Table wine from table grapes – Lagasquaïre, Domaine de la Gasqui

This summer it was time again to visit our beloved Provence. It was hot so we decided to go for a new place, surrounded by flowing water: L’Isle sur la Sorgue.

This little town in the Vaucluse was built in a swampy area and gained fame from the drainage channels, leaving the nick name: Venice of Comtat.

L'Isle de la Sorgue

There are still some watermills to be found that have been used for a lot of different purposes in the history of the city. Milling, wool making…


Today it’s more tourism and antique shops plus agriculture that influence the town.

There is a Campsite near l’Isle but also a winery that is taking part with France Passion , an organization allowing camper vans to stay one day with their members for free if you can produce this year’s vignette,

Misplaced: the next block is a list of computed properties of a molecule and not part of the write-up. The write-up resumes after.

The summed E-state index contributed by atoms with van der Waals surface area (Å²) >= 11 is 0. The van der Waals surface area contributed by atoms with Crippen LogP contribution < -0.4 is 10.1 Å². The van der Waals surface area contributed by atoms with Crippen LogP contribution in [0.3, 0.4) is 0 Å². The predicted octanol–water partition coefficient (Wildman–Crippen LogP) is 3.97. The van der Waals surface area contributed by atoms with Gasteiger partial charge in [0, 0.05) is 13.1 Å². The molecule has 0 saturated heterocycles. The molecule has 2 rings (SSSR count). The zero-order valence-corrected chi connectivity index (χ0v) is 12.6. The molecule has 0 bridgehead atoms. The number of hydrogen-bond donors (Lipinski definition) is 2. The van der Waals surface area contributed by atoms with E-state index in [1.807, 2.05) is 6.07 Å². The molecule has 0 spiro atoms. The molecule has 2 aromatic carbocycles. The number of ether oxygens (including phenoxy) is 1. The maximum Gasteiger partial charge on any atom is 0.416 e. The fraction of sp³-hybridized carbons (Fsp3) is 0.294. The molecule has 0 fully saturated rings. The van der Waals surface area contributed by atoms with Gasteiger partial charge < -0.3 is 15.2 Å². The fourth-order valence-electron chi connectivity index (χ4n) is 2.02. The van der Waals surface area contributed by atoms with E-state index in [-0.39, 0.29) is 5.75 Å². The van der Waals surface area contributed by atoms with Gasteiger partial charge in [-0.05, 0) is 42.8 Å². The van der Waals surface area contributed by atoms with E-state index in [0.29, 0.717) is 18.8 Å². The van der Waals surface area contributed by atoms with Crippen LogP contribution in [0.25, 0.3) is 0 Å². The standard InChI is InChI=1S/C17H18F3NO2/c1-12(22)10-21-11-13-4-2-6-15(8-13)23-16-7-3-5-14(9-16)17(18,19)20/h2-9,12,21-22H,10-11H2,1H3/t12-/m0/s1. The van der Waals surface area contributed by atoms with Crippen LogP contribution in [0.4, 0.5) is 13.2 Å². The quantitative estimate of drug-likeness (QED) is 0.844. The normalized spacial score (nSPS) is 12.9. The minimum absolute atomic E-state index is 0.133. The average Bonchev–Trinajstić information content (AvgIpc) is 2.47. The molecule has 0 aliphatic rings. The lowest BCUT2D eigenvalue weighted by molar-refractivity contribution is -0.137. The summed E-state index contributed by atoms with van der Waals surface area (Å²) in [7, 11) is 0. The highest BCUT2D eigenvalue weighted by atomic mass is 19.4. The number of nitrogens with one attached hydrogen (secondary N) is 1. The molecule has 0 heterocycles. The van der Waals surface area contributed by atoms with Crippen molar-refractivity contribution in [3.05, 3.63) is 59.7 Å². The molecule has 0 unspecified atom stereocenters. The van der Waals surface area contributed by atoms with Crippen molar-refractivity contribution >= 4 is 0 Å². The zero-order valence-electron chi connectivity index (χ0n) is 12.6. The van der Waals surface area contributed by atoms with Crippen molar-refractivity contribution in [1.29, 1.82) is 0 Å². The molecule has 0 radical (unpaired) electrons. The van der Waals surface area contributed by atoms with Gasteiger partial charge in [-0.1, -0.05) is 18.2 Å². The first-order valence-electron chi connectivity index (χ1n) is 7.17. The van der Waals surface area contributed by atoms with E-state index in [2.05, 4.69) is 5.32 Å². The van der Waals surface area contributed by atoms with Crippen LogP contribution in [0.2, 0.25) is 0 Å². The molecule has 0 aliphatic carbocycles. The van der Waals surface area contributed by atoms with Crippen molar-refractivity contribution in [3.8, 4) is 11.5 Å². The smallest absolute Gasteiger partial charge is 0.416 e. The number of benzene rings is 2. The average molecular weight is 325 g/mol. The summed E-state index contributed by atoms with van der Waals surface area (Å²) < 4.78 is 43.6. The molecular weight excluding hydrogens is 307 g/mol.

The winery Domaine de la Gasqui lies a bit outside of L’Isle sur la Sorgue and it is slightly elevated too. Taking the bicicle into town was an easy quarter of an hour, the way back took slightly longer and more muscle power as well…


The camp site is a plane plain with some trees giving shade if one calculates the movement of the sun, between the winery and vineyards.

WoMo bei Gasqui

The first impression we had was from our little friend for the day…

Besuch bei Gasqui

The tasting itself, conducted by the senior winemaker started off slowly. There were on rosé, a white and 4 reds to be tasted but the white alerted my inner fossicker… A vin de France, no vintage and at 9€ not exactly a bargain. Asking about the wine Mr Feraud Senior got more talkative.

The white is a blend of table grape Gros Vert and the wine grape Ugni Blanc aka Trebbiano, not a real star variety… Both planted by his grandfather. The Gros Vert grapes are quite big and thick skinned with lots of seeds. Not really something looked for in table grapes at the moment. But then they were caught after because they could be kept until christmas time. He didn’t want to get rid of those plants so he decided to make this wine which he can only do legally because the vines are older than 25 years. Way older…